• amend “Requirements for Exportation Petitions for Low-Level Radioactive Waste Disposal” to extend effective date; and,
    • approve new petitions forms and dates;
  • update and action on Low-Level Radioactive Waste Forum (LLW Forum) and Commissioners report on activities;
  • review, discuss and action regarding transition of legal counsel, bylaws, current forms, resolutions and agreements;
  • legal review, action for Commissioner appointments;
  • financial audit report by Miers & Miers;
  • Executive Session pursuant to CA Gov. Code §11126(a)(1) to discuss staff performance evaluations;
  • review and approve Counsel’s contracts;
  • Annual Governor’s Report review and approve;
  • discuss and amend potential changes to fiscal year 2018-19 budget;
  • approve fiscal year 2019-20 budget;
  • adopt fee schedule – discussion/action;
  • public comment;
  • election of officers;
  • future agenda items;
  • next meeting – potential tour of Waste Control Specialists (WCS); and,
  • adjournment.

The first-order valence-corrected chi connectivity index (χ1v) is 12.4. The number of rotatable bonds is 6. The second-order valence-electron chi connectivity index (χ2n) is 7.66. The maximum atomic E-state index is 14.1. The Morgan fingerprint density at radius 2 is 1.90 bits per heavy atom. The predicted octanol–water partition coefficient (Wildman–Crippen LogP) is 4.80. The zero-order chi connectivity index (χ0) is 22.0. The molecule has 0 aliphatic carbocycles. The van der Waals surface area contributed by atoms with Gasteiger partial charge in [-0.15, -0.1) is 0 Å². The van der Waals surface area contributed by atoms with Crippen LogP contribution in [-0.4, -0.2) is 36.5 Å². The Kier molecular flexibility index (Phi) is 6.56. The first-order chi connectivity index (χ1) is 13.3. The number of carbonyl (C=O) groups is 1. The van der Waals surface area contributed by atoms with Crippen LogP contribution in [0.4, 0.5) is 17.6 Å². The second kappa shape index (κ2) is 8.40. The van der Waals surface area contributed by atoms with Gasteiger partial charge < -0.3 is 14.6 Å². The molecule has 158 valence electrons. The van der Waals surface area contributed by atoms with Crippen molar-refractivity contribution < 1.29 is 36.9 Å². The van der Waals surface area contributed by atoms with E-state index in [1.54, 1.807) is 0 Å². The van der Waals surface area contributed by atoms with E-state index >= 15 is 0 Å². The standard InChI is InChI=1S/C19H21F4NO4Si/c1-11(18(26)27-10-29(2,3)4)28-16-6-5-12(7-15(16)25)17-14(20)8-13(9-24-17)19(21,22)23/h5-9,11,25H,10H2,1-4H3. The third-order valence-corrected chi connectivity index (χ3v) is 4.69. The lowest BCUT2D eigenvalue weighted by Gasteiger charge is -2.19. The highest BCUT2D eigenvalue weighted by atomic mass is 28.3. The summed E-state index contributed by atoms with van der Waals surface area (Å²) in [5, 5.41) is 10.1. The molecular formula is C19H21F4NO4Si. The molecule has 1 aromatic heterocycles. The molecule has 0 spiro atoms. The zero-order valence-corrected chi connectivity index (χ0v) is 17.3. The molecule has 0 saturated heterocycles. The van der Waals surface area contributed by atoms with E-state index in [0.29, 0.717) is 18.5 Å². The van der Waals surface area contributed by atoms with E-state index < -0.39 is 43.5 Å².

Members of the public were invited to attend the meeting and comment on specific agenda items as the Commission considered them.  The total public comment time on each agenda item was limited to 15 minutes.  Written material was also accepted.  A 15-minute public comment period was provided near the end of the meeting at which time members of the public were invited to bring before the Commission issues relating to low-level radioactive waste but which were not on the agenda.

For additional information, please contact Kathy Davis, Executive Director of the Southwestern Compact Commission, at (916) 448-2390 or at swllrwcc@swllrwcc.org.

Southwestern Compact Commission Hosts 76th Meeting